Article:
Christie's office also interviewed Newark cops, who identified Tamika Riley as James' girlfriend. James would go down for rigging the sale of city lots to Riley, who would then resell the properties for huge profits.

But that wasn't all Newark police had to say.

"'I'm sure you know the PC Richard stuff,' a police officer who'd been part of Mayor James' personal-security detail said to one of our investigators," Christie wrote. "'The air conditioner...'"

The investigator was unaware, so the member of Jame's security continued with what they described as "actually a funny story."

"'The mayor made me go and buy a window air conditioner one day. He told me to bring it to this woman's apartment, Tamika Riley,'" Christie wrote. "... 'When I got there that day, I didn't know where to put the air conditioner. So I called the mayor. I said 'Mayor, where do you want me to install the air conditioner?' He goes, 'In the bedroom, you fool. That's where I need to stay cool.'"

 

Who took credit for Christie's decision to have lap-band surgery? Yep, Donald J. Trump

When news broke in 2013 Christie secretly underwent lap-band surgery to help him lose weight, the governor credited former Jets coach Rex Ryan with pushing him to make the decision to get it done. Ryan had the same procedure done, and Christie again recounted Ryan helped push him into doing it when he was wavering.

But Ryan wasn't the first person to talk to him about lap-band surgery. The first person was Trump, Christie says.

"I want to tell you something because I'm your friend, and I love you, and someday I want you to be governor," Christie recalled from a 2005 dinner with Trump and Mary Pat Christie.

"You have to lose weight," Trump continued. "Forget about whether you're going to die of a heart attack or a stroke, ... forget that. You gotta look better to be able to win."

Christie devoted 10 pages in his book to talk about his weight and his ultimate decision to undergo lap-band surgery and the secrecy around the process.

It was originally scheduled for Nov. 10, 2013 but was pushed back three months after Hurricane Sandy hit the state. He tried to keep his protective detail out of it, telling them he had to go to New York City for a medical procedure and he wanted to go alone. They objected, but landed on a compromise: Mary Pat would drive the governor and a single State Trooper followed begin in a separate vehicle.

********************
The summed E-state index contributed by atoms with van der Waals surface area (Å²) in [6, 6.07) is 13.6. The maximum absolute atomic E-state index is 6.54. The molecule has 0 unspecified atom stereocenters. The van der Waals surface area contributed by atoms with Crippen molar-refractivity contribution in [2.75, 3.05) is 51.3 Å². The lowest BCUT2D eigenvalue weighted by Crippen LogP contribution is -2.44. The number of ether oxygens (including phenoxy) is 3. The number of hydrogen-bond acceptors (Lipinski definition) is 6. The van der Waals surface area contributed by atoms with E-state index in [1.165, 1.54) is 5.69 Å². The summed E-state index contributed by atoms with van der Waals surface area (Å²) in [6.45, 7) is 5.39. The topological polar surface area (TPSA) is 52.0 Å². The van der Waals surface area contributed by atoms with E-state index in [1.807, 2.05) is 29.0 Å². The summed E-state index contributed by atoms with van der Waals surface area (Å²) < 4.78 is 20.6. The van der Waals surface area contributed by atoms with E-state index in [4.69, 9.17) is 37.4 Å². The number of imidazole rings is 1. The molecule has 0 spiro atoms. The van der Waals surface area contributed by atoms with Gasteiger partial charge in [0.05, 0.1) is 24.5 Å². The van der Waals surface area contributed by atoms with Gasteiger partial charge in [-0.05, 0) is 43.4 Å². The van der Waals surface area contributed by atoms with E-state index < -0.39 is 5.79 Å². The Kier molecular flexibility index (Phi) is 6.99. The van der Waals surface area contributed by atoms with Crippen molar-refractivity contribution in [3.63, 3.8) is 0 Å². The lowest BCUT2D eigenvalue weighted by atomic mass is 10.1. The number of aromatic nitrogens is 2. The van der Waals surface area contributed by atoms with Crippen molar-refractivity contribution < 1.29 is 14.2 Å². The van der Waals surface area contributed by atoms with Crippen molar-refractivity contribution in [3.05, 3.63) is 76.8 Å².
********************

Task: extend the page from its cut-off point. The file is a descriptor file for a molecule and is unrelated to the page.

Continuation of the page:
"I didn't want anything leaking out," Christie wrote.

For "a last hurrah," Christie said he "got a bright idea" to appear on David Letterman's Late Show less than two weeks before the surgery as a "fresh way to diffuse the weight issue."

That's when Christie, once in the green room at the Ed Sullivan Theater, ordered one of his staffers to race to the nearest Dunkin' Donuts and retrieve two cinnamon jelly donuts. He'd go on to pull one out of his pocket and take a bite during the show.

It took three months for the former governor to tell his senior staff about the procedure. Prior to that, only his family was in the loop. "Finally, I gave an exclusive interview to The New York Post."

And he finally revealed the number of pounds shed, something he was always reluctant to do in public, saying for years that the only person who knew his number was his wife. He lost 40 pounds in the first three months after having it done and shed 100 pounds "since that last donut with Letterman."

 

Here's where the bromance between Christie and Sweeney began

Christie had to work with State Senate President Stephen Sweeney for the eight years he was governor, and the pair generally worked well together aside from a few skirmishes here and there.

The scuffles came naturally. Christie is a Republican and Sweeney is a Democrat.

It's for that reason that there was a curious exchange between the two men after Christie's first debate against former Gov. Jon Corzine, a Democrat Christie was fighting to unseat.

The debate was in Trenton in October. Christie described the "hostility between us" at "a fever pitch."

Christie continued: "That's why I was surprised by what happened when I came off the stage that night and began shaking hands in the audience. One man stood and reached out his huge palm to me. 'Good job tonight,' he said. 'I look forward to working with you.'"

The man was Sweeney, who at the time had just announced he planned to run for Senate president.

"When I learned later that Sweeney had been playing me in the Corzine debate prep, his congratulatory message that night took on an even deeper meaning," Christie added.

 

'Fly-over stalkers'

It's hard to imagine a Christie book that wouldn't include a swipe at "the fly-over stalkers" at NJ Advance Media for snapping a photo of him and his family on a beach that was closed to the public because of a state government shutdown.

"It just so happened that they chose the one hour I was sitting out there. Talk about bad luck!" Christie wrote. "Do I wish I hadn't gone on the beach for that one hour? Of course. I certainly didn't need the aggravation."

Christie argued media coverage at the time left out the fact that only two state beaches were closed — not the entire Jersey Shore.

Left out from his defense are mentions of the photos NJ Advance Media ran with the story of him on the beach that showed the rest of the Jersey coast packed with beachgoers. (Christie's office even used the photos NJ Advance Media took and published in tweets of their own at the time to show there were people on other beaches.)